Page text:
Structural and Functional Studies of the Potent Anti-HIV Chemokine Variant P2-Rantes.Jin, H., Kagiampakis, I., Li, P., Liwang, P.J.
(2010) Proteins 78: 295
- PubMed: 19722264
- DOI: 10.1002/prot.22542
- PubMed Abstract:
The N-terminal region of the chemokine RANTES is critical for its function. A synthesized N-terminally modified analog of RANTES, P2-RANTES, was discovered using a phage display selection against living CCR5-expressing cells, and has been reported to ...
The N-terminal region of the chemokine RANTES is critical for its function. A synthesized N-terminally modified analog of RANTES, P2-RANTES, was discovered using a phage display selection against living CCR5-expressing cells, and has been reported to inhibit HIV-1 env-mediated cell-cell fusion at subnanomolar levels (Hartley et al. J Virol 2003;77:6637-6644). In the present study we produced this protein using E. coli overexpression and extensively studied its structure and function. The x-ray crystal structure of P2-RANTES was solved and refined at 1.7 A resolution. This protein was found to be predominantly a monomer in solution by analytical ultracentrifugation, but a tetramer in the crystal. In studies of glycosaminoglycan binding, P2-RANTES was found to be significantly less able to bind heparin than wild type RANTES. We also tested this protein for receptor internalization where it was shown to be functional, in cell-cell fusion assays where recombinant P2-RANTES was a potent fusion inhibitor (IC(50) = 2.4 +/- 0.8 nM), and in single round infection assays where P2-RANTES inhibited at subnanomolar levels. Further, in a modified fusion assay designed to test specificity of inhibition, P2-RANTES was also highly effective, with a 65-fold improvement over the fusion inhibitor C37, which is closely related to the clinically approved inhibitor T-20. These studies provide detailed structural and functional information for this novel N-terminally modified chemokine mutant. This information will be very useful in the development of more potent anti-HIV agents. PDB Accession Number: 2vxw.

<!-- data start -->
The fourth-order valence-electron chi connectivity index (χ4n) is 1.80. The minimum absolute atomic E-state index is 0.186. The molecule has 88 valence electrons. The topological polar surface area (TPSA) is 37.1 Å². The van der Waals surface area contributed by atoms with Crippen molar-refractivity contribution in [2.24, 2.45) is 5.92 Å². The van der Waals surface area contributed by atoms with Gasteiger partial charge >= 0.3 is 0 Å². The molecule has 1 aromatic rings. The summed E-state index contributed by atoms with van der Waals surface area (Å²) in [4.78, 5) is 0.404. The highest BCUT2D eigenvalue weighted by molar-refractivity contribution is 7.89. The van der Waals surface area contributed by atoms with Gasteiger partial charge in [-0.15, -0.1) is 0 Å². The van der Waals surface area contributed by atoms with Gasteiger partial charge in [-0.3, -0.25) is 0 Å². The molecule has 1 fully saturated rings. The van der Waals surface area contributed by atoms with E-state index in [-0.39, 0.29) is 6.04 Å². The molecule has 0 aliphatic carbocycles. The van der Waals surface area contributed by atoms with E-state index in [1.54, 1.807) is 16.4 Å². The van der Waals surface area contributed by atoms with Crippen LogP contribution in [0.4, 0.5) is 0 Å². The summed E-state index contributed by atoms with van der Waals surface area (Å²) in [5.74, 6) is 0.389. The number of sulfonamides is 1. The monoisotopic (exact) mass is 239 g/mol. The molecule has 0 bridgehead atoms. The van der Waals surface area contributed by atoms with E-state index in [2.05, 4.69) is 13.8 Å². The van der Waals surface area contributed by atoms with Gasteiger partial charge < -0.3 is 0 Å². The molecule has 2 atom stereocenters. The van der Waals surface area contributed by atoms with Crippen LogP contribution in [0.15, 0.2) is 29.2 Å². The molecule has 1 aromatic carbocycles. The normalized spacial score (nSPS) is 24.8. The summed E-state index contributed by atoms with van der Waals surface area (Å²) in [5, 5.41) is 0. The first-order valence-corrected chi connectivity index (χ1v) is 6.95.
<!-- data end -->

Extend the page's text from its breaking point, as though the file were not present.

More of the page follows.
Department of Biochemistry and Biophysics, Texas A&M University, College Station, Texas 77843-2128, USA.